The Turkish Republic of North Cyprus or for short North Cyprus is a De Facto state, recognized only by Turkey and in conflict with the southern part which is the Republic of Cyprus.
While visiting North Cyprus, you mostly hear from its citizens about the political conflicts between the South and the North accusing the Greeks to be the invaders.
You might also hear about the war, the loss of their homes on the other side, the European Court of Justice, the non-recognition by the UN; and it is still considered an illegal territory; the non-equal rights with Greeks etc.
To have your own political, historical and economical point of you, I strongly advise you to read “The Political and Economic History of North Cyprus: A Discordant Polity” by T.Ekinci where he provides critical and argumentative facts about the issue.
If you didn’t visit Cyprus yet and have no information except for some travel blogs promoting the area, I would like to share with you my experience so that you are prepared for any unfortunate events during your travel. I visited all big cities in Cyprus – Nicosia (Lefkosa), Kyrenia (Girne), Famagusta (Gazimagusa) and Guzelyurt (Morpho).
Here is a summary including the top four things you probably don’t know about The Turkish Republic of Northern Cyprus.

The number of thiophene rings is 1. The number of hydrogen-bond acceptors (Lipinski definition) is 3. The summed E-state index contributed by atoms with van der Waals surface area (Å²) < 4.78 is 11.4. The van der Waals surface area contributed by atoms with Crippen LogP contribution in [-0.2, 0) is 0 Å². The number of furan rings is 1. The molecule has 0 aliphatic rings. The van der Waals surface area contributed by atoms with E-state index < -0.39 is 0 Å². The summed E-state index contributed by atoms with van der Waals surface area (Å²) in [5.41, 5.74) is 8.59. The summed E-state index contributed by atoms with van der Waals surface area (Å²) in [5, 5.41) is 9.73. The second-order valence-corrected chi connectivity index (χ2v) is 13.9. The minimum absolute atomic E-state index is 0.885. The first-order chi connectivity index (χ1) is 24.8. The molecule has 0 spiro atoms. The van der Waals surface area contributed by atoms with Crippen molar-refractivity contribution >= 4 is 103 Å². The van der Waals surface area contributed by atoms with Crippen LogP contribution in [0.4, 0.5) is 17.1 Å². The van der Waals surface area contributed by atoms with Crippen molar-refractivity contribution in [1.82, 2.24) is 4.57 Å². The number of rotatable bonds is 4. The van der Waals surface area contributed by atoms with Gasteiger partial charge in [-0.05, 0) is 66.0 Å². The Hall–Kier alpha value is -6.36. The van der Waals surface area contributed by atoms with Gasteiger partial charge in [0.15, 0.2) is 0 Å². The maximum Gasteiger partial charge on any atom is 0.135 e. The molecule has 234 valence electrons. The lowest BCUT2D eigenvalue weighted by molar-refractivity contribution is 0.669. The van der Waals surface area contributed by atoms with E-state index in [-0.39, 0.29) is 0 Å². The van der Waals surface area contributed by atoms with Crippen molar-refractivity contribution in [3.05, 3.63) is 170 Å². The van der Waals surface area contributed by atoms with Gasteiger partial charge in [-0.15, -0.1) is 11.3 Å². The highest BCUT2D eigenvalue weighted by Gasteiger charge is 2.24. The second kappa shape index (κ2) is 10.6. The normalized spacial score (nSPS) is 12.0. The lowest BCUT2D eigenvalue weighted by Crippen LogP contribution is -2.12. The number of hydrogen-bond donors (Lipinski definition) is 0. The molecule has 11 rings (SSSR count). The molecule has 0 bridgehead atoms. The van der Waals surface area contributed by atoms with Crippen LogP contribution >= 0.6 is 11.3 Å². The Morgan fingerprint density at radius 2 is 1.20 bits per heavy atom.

1. WHERE YOU COME FROM MATTERS
This works in both ways, you might have heard that if you visit North Cyprus through Ercan Airport, you cannot cross back to the South because it is considered an illegal crossing through an illegal and occupied territory. However, if your first visit to the island was to North Cyprus or you have a stamp on your passport, the south can choose to deny your entry. Try to be careful of the travel agencies promotions mentioning Cyprus instead of North Cyprus or TRNC, especially if you need a Schengen or specific visa to enter South Cyprus.
Now let’s talk about the other way, which is “where you come from?” I am not going to generalize but it definitely matters. You can notice it everywhere, in the supermarket, in taxi, in cafés, work, universities, etc. Suddenly the treatment changes, tone of voice, and you might run into the worst types of discrimination (luckily not the physical aggressive or violent type) but noticeable in your daily interactions.
2. THE AREA’S POOR INFRASTRUCTURE